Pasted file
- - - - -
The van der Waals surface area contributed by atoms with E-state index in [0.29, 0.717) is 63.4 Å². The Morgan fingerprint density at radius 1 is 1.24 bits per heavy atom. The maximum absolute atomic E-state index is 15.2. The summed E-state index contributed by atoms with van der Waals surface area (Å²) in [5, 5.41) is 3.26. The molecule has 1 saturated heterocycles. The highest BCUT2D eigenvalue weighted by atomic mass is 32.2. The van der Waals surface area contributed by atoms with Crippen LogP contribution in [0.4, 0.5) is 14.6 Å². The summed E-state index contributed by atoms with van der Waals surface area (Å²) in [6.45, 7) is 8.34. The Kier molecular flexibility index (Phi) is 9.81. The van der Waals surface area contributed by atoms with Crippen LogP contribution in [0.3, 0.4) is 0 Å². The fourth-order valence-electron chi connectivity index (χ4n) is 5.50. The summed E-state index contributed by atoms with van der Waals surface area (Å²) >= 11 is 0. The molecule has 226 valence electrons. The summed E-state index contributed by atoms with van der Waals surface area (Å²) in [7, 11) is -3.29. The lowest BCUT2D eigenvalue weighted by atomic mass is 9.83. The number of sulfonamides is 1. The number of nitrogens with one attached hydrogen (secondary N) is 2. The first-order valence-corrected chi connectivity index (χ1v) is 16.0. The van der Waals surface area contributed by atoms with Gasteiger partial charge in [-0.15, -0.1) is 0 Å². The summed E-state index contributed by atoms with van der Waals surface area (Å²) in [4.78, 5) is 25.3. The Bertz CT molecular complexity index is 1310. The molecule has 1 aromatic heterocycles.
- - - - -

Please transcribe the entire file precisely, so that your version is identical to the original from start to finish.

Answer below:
The van der Waals surface area contributed by atoms with E-state index in [0.29, 0.717) is 63.4 Å². The Morgan fingerprint density at radius 1 is 1.24 bits per heavy atom. The maximum absolute atomic E-state index is 15.2. The summed E-state index contributed by atoms with van der Waals surface area (Å²) in [5, 5.41) is 3.26. The molecule has 1 saturated heterocycles. The highest BCUT2D eigenvalue weighted by atomic mass is 32.2. The van der Waals surface area contributed by atoms with Crippen LogP contribution in [0.4, 0.5) is 14.6 Å². The summed E-state index contributed by atoms with van der Waals surface area (Å²) in [6.45, 7) is 8.34. The Kier molecular flexibility index (Phi) is 9.81. The van der Waals surface area contributed by atoms with Crippen LogP contribution in [0.3, 0.4) is 0 Å². The fourth-order valence-electron chi connectivity index (χ4n) is 5.50. The summed E-state index contributed by atoms with van der Waals surface area (Å²) >= 11 is 0. The molecule has 226 valence electrons. The summed E-state index contributed by atoms with van der Waals surface area (Å²) in [7, 11) is -3.29. The lowest BCUT2D eigenvalue weighted by atomic mass is 9.83. The number of sulfonamides is 1. The number of nitrogens with one attached hydrogen (secondary N) is 2. The first-order valence-corrected chi connectivity index (χ1v) is 16.0. The van der Waals surface area contributed by atoms with Gasteiger partial charge in [-0.15, -0.1) is 0 Å². The summed E-state index contributed by atoms with van der Waals surface area (Å²) in [4.78, 5) is 25.3. The Bertz CT molecular complexity index is 1310. The molecule has 1 aromatic heterocycles.